Banks and financial institutions globally need to develop mobile point of sale (MPOS) strategies now, as major high street retailers begin to use MPOS solutions to reinvent their in-store shopping experience. This is the view taken by the global bank-driven business association, Mobey Forum, in the second in a series of white papers focusing on the MPOS market. The paper, entitled ‘The MPOS Strategy: Shifting the Balance of Power’, examines the changing market dynamics brought about by disruptive MPOS providers and offers a strategic evaluation framework designed to help banks maintain their position and take advantage of the rapidly evolving MPOS market.
The paper examines how MPOS disrupts the established four-party model (cardholder, merchant, acquirer, issuer) and identifies the potential winners and losers in the marketplace. Pushing beyond the traditional MPOS ‘dongle plus smartphone’ concept, the paper addresses issues surrounding interchange models, payment service provider models, networked commerce and the merchant-customer relationship. The paper then investigates how banks and financial institutions are currently reacting to the influx and utilisation of MPOS solutions, before proposing a structure through which banks and other stakeholders can weigh their strategic options, protect their interests and move to take advantage of the wave of change occurring in this complex environment.
Sirpa Nordlund, Executive Director, Mobey Forum, comments: “MPOS has already led a revolution in customer purchasing convenience by bringing card acceptance to sole traders and small businesses. As the market matures, this ethos is now being applied to much bigger and more mainstream shopping environments. MPOS is providing a midpoint between our physical and digital shopping experiences, enabling us to apply in-store many of the behaviours that have become second nature when shopping online, such as the application of digital loyalty and reward-driven promotions, voucher codes, personalised offers and self service checkouts. Dramatic enabling changes are occurring in point of sale solutions as a result; tablets are coming into play, line-busting sales staff are becoming common-place, even biometric authentication on handsets is being introduced in some solutions. Banks that have chosen a ‘wait and see’ stance on MPOS now need to get serious about evaluating this market. This paper is intended to help them do just that.”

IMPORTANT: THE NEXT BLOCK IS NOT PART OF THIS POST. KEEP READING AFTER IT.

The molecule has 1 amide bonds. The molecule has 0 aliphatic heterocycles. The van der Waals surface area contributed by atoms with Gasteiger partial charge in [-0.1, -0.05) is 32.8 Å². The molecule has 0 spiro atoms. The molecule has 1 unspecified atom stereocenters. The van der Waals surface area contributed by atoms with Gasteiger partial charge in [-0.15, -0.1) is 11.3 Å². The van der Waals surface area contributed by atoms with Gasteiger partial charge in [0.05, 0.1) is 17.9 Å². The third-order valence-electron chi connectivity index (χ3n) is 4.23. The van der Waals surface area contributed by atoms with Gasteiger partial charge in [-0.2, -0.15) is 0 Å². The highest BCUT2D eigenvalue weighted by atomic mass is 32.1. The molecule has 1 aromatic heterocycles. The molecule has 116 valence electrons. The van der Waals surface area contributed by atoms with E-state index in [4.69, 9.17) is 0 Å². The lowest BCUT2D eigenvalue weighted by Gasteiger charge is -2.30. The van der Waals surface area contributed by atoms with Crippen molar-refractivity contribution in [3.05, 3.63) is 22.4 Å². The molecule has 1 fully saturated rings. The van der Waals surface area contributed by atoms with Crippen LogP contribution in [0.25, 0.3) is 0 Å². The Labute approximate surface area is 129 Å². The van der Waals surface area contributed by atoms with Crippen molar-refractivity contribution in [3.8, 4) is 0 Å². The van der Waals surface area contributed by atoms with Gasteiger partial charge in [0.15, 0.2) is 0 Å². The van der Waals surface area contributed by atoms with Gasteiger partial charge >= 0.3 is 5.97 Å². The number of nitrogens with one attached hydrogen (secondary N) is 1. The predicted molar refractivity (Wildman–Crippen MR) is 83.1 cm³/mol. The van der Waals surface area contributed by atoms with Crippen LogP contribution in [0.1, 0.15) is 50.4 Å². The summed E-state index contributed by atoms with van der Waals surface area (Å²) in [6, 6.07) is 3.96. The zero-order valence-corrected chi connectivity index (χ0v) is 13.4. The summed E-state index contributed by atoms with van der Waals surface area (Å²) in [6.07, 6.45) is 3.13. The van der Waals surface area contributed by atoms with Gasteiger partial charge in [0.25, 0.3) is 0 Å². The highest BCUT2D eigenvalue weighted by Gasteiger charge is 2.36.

Looking to the future, Nicolas Dinh, Mobey Forum MPOS Workgroup member and Vice President, Business Leader – Mobile Lead (Canada) at MasterCard, adds: “In 2014 we are likely to see alliances form where merchants integrate value added services and launch low-energy Bluetooth-enabled payment zones. The mainstream adoption of ‘smart’ wearables such as glasses and watches is also around the corner, which is likely to simplify mobile payment acceptance even further. Banks have a real opportunity to align their services with these innovations, but they must adopt a strong mindset if they are to maintain their current competitive position in payments and extract value from the market at the same time.”
‘The MPOS Strategy: Shifting the Balance of Power’ is the second deliverable from the newly formed, globally representative MPOS Workgroup, founded and coordinated by Mobey Forum’s North American Chapter. The paper has also benefitted from the contribution of unique and previously unpublished MPOS market research from global management consultants, McKinsey & Co. A variety of leading banks and service providers have also contributed to the paper, including: Bank of America, BAMS, Calman & Co. LLC, Capital One, CIBC, Danske Bank, DNB Bank, Elevon, Fiserv, Gemalto, Infobip, MasterCard, Metaforic, Monitise, Nets , Nordea Oberthur, RBS, SAP, Tieto, US Bank and Visa.